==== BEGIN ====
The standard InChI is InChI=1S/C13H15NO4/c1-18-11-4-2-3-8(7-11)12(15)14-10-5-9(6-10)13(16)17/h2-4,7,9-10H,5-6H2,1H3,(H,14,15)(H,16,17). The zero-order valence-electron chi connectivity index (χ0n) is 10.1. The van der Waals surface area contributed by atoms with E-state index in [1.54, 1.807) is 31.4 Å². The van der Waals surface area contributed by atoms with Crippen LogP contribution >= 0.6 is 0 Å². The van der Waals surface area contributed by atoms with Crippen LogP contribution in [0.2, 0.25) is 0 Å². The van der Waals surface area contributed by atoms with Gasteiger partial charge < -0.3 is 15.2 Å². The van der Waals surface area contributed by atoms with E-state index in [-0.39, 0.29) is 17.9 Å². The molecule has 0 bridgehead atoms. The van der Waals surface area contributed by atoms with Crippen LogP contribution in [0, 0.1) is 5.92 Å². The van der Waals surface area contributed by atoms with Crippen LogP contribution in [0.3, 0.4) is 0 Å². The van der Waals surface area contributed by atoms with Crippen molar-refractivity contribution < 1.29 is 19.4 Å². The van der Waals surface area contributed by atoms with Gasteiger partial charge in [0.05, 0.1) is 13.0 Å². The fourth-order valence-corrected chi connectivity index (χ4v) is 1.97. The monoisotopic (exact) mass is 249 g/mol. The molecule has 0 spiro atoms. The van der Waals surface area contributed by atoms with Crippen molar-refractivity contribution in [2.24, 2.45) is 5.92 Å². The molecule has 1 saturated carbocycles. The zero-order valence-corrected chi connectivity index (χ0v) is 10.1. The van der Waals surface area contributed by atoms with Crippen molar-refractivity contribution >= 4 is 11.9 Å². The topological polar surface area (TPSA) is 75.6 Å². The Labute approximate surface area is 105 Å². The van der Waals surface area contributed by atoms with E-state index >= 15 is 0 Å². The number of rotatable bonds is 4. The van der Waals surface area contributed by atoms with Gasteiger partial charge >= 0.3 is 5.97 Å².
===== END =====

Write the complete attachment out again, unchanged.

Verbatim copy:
The standard InChI is InChI=1S/C13H15NO4/c1-18-11-4-2-3-8(7-11)12(15)14-10-5-9(6-10)13(16)17/h2-4,7,9-10H,5-6H2,1H3,(H,14,15)(H,16,17). The zero-order valence-electron chi connectivity index (χ0n) is 10.1. The van der Waals surface area contributed by atoms with E-state index in [1.54, 1.807) is 31.4 Å². The van der Waals surface area contributed by atoms with Crippen LogP contribution >= 0.6 is 0 Å². The van der Waals surface area contributed by atoms with Crippen LogP contribution in [0.2, 0.25) is 0 Å². The van der Waals surface area contributed by atoms with Gasteiger partial charge < -0.3 is 15.2 Å². The van der Waals surface area contributed by atoms with E-state index in [-0.39, 0.29) is 17.9 Å². The molecule has 0 bridgehead atoms. The van der Waals surface area contributed by atoms with Crippen LogP contribution in [0, 0.1) is 5.92 Å². The van der Waals surface area contributed by atoms with Crippen LogP contribution in [0.3, 0.4) is 0 Å². The van der Waals surface area contributed by atoms with Crippen molar-refractivity contribution < 1.29 is 19.4 Å². The van der Waals surface area contributed by atoms with Gasteiger partial charge in [0.05, 0.1) is 13.0 Å². The fourth-order valence-corrected chi connectivity index (χ4v) is 1.97. The monoisotopic (exact) mass is 249 g/mol. The molecule has 0 spiro atoms. The van der Waals surface area contributed by atoms with Crippen molar-refractivity contribution in [2.24, 2.45) is 5.92 Å². The molecule has 1 saturated carbocycles. The zero-order valence-corrected chi connectivity index (χ0v) is 10.1. The van der Waals surface area contributed by atoms with Crippen molar-refractivity contribution >= 4 is 11.9 Å². The topological polar surface area (TPSA) is 75.6 Å². The Labute approximate surface area is 105 Å². The van der Waals surface area contributed by atoms with E-state index >= 15 is 0 Å². The number of rotatable bonds is 4. The van der Waals surface area contributed by atoms with Gasteiger partial charge >= 0.3 is 5.97 Å².